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Agonists determine the pattern of G-protein activation in μ-opioid receptor-mediated supraspinal analgesia
TLDR
Morphine, heroin, methadone, and buprenorphine showed different patterns of G-protein activation in evoking mu-opioid receptor-mediated supraspinal antinociception, suggesting that after binding identical receptors, each agonist determines the classes of GTP-binding regulatory transducer proteins to be activated. Expand
Chronic Pain Leads to Concomitant Noradrenergic Impairment and Mood Disorders
TLDR
Long-term neuropathic pain leads to anxio-depressive-like behaviors that are more predominant than the aversion of a painful experience, consistent with the impairment of noradrenergic system described in depressive disorders. Expand
The Mu-Opioid Receptor and the NMDA Receptor Associate in PAG Neurons: Implications in Pain Control
TLDR
It is reported that mu-opioid receptors (MOR) and NMDAR NR1 subunits associate in the postsynaptic structures of PAG neurons, a finding that could be exploited in developing bifunctional drugs that would act exclusively on those N MDARs associated with MORs. Expand
Activation of I2‐imidazoline receptors enhances supraspinal morphine analgesia in mice: a model to detect agonist and antagonist activities at these receptors
TLDR
Functional interaction between I2‐imidazoline and opioid receptors is demonstrated and the involvement of Gi‐Go transducer proteins in this modulatory effect is suggested. Expand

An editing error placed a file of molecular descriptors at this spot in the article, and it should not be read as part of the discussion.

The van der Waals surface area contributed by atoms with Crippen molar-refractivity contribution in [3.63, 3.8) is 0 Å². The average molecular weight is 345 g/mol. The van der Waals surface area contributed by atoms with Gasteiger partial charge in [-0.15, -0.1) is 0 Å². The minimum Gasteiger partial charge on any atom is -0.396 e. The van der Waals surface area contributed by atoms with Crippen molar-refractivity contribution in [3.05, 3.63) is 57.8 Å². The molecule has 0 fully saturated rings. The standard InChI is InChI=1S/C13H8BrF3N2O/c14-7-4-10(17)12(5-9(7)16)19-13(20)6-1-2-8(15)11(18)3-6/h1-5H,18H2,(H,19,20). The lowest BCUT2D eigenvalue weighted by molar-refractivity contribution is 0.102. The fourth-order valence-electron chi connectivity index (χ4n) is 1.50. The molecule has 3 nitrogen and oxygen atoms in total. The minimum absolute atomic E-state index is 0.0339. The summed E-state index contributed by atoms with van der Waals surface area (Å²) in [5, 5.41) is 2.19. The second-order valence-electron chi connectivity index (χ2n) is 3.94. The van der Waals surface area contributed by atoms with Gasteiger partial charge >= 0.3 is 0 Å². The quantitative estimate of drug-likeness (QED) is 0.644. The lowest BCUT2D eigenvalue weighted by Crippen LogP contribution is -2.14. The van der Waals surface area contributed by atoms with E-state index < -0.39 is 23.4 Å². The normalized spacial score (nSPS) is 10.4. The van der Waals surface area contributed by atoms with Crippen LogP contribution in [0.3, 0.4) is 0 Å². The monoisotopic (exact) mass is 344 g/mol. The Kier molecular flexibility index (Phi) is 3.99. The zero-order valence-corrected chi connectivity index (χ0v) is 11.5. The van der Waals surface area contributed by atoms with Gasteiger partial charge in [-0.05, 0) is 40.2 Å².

The cannabinoid receptor 1 associates with NMDA receptors to produce glutamatergic hypofunction: implications in psychosis and schizophrenia
TLDR
The purpose of the present review is to draw the attention of the reader to the newly described functional and physical CB1–NMDAR association, which may elucidate the scenario required for the rapid and efficacious control of NMDAR activity. Expand
Active behaviours produced by antidepressants and opioids in the mouse tail suspension test.
TLDR
The results show that at least two behaviourally distinct processes occur in the TST, highlighting the antidepressant-like effects of opioids evident in this test, and suggest that swinging and curling behaviours are mediated by enhanced monoamine and opioid neurotransmission, respectively. Expand
Mu-Opioid Receptors Transiently Activate the Akt-nNOS Pathway to Produce Sustained Potentiation of PKC-Mediated NMDAR-CaMKII Signaling
TLDR
The Akt-nNOS pathway acts as a primer for morphine-triggered events which leads to the sustained potentiation of the NMDAR-CaMKII pathway and MOR inhibition, ultimately leading to morphine tolerance. Expand
RGS9 proteins facilitate acute tolerance to mu‐opioid effects
TLDR
It is reported that regulators of G‐protein signalling (RGS) proteins modulate the timing and amplitude of opioid signals by a push–pull mechanism, and in mice with impaired RGS9, the potency and, in particular, the duration of opioid antinociception increased. Expand
Morphine alters the selective association between mu-opioid receptors and specific RGS proteins in mouse periaqueductal gray matter
TLDR
In mice, an intracerebroventricular dose of 10 nmol morphine produced acute tolerance at mu receptors but did not disrupt the co-precipitation of mu-delta receptor complexes, however, this opioid reduced by more than 50% the co -precIPitation of G alpha i/o/z subunits with mu receptors, and altered their association with some of the RGS proteins at 30 min, 3 h and 24 h after its administration. Expand
Endomorphin-1 and endomorphin-2 show differences in their activation of mu opioid receptor-regulated G proteins in supraspinal antinociception in mice.
TLDR
Agonists exhibit differences in activating the variety of GTP-binding proteins regulated by mu opioid receptors in the production of supraspinal antinociception. Expand
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